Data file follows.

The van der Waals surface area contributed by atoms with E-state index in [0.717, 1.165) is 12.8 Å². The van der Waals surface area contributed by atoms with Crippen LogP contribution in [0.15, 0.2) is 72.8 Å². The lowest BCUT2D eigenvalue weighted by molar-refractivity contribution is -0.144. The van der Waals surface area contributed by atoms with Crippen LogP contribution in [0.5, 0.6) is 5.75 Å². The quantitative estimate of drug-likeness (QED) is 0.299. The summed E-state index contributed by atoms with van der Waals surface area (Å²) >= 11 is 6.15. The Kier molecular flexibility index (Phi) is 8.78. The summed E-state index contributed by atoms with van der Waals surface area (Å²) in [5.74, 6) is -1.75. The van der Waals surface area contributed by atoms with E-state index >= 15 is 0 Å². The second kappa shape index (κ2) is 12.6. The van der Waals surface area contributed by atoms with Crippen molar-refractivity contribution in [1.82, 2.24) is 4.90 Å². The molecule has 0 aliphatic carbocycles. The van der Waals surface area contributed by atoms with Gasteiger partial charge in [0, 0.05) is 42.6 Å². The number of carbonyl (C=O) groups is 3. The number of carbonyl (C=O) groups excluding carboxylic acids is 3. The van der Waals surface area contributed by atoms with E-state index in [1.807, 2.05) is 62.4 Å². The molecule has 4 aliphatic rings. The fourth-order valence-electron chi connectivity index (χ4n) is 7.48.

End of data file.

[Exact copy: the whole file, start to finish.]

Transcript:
The van der Waals surface area contributed by atoms with E-state index in [0.717, 1.165) is 12.8 Å². The van der Waals surface area contributed by atoms with Crippen LogP contribution in [0.15, 0.2) is 72.8 Å². The lowest BCUT2D eigenvalue weighted by molar-refractivity contribution is -0.144. The van der Waals surface area contributed by atoms with Crippen LogP contribution in [0.5, 0.6) is 5.75 Å². The quantitative estimate of drug-likeness (QED) is 0.299. The summed E-state index contributed by atoms with van der Waals surface area (Å²) >= 11 is 6.15. The Kier molecular flexibility index (Phi) is 8.78. The summed E-state index contributed by atoms with van der Waals surface area (Å²) in [5.74, 6) is -1.75. The van der Waals surface area contributed by atoms with E-state index >= 15 is 0 Å². The second kappa shape index (κ2) is 12.6. The van der Waals surface area contributed by atoms with Crippen molar-refractivity contribution in [1.82, 2.24) is 4.90 Å². The molecule has 0 aliphatic carbocycles. The van der Waals surface area contributed by atoms with Gasteiger partial charge in [0, 0.05) is 42.6 Å². The number of carbonyl (C=O) groups is 3. The number of carbonyl (C=O) groups excluding carboxylic acids is 3. The van der Waals surface area contributed by atoms with E-state index in [1.807, 2.05) is 62.4 Å². The molecule has 4 aliphatic rings. The fourth-order valence-electron chi connectivity index (χ4n) is 7.48.